Anglo-Saxon name Pateshull comes from when the family resided in the parish of Pattishall found in Northamptonshire.
Early Origins of the Pateshull family
Domesday Book of 1086 where it was listed as Pascelle. CITATION[CLOSE]
Williams, Dr Ann. And G.H. Martin, Eds., Domesday Book A Complete Translation. London: Penguin, 1992. Print. (ISBN 0-141-00523-8) Later in the 12th century the village was listed as Patesshille and literally meant "hill of a man called Paetti," having derived from the Old English personal name + "hyll." CITATION[CLOSE]
Mills, A.D., Dictionary of English Place-Names. Oxford: Oxford University Press, 1991. Print. (ISBN 0-19-869156-4) Today the civil parish of Pattishall includes the villages of Pattishall, Eastcote, Astcote and Dalscote, part of Fosters Booth, and the hamlet of Cornhill. One of the first records of the name was Simon of Pattishall (or Pateshull) who died in 1217. He was an English judge and civil servant who is considered the first Chief Justice of the Common Pleas (1204-1217.) Before this appointment, he was High Sheriff of Essex (1193-1194), High Sheriff of Hertfordshire (1193-1194), and High Sheriff of Northamptonshire (1194-1203.)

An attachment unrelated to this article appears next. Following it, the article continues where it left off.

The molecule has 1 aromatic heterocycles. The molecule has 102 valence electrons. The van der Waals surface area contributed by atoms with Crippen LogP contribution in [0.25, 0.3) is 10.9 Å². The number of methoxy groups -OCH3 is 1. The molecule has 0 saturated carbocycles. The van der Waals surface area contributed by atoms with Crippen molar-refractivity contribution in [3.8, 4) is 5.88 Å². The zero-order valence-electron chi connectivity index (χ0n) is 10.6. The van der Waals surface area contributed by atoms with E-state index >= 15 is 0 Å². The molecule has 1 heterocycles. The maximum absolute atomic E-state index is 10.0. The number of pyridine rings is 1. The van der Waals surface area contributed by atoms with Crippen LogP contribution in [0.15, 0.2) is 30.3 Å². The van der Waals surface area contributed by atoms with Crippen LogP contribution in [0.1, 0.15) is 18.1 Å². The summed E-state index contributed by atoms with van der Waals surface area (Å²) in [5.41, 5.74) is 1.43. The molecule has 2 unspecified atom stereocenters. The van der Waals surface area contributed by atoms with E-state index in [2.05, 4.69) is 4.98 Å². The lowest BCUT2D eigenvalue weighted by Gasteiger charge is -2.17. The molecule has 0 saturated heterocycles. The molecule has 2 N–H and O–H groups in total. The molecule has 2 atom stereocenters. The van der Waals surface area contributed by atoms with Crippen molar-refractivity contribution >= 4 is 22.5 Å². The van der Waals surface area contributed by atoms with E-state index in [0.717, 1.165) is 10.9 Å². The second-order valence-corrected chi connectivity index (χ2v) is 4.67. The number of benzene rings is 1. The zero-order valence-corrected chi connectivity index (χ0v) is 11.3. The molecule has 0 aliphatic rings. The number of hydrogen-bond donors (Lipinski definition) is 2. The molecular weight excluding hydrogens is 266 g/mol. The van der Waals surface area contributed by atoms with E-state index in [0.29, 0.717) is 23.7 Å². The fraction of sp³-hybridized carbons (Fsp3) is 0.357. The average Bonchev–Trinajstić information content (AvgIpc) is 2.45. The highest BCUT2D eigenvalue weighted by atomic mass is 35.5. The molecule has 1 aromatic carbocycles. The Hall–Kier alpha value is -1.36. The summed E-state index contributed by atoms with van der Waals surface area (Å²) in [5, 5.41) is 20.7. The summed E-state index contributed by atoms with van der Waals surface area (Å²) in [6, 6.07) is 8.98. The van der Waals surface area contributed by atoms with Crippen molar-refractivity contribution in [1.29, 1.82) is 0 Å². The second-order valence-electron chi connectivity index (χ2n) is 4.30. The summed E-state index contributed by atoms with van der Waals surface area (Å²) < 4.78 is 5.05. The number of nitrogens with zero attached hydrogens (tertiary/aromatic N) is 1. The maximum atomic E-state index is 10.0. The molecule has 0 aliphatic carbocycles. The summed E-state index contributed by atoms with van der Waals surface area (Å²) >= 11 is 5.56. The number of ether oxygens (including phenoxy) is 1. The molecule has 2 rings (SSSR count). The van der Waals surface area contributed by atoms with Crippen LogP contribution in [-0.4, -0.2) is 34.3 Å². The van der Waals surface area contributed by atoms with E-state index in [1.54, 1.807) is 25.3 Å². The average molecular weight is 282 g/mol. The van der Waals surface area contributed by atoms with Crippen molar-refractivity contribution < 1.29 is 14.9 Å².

Early History of the Pateshull family
Another 189 words (14 lines of text) covering the years 134 and 1342 are included under the topic Early Pateshull History in all our PDF Extended History products and printed products wherever possible.
Pateshull Spelling Variations
spelling variations are common among early Anglo-Saxon names. As the form of the English language changed, even the spelling of literate people's names evolved. Pateshull has been recorded under many different variations, including Pateshall, Pateshull and others.
Early Notables of the Pateshull family (pre 1700)
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Migration of the Pateshull family to the New World and Oceana
For many English families, the political and religious disarray that shrouded England made the far away New World an attractive prospect. On cramped disease-ridden ships, thousands migrated to those British colonies that would eventually become Canada and the United States. Those hardy settlers that survived the journey often went on to make important contributions to the emerging nations in which they landed. Analysis of immigration records indicates that some of the first North American immigrants bore the name Pateshull or a variant listed above: Robert Pateshall who settled in New England in 1655.
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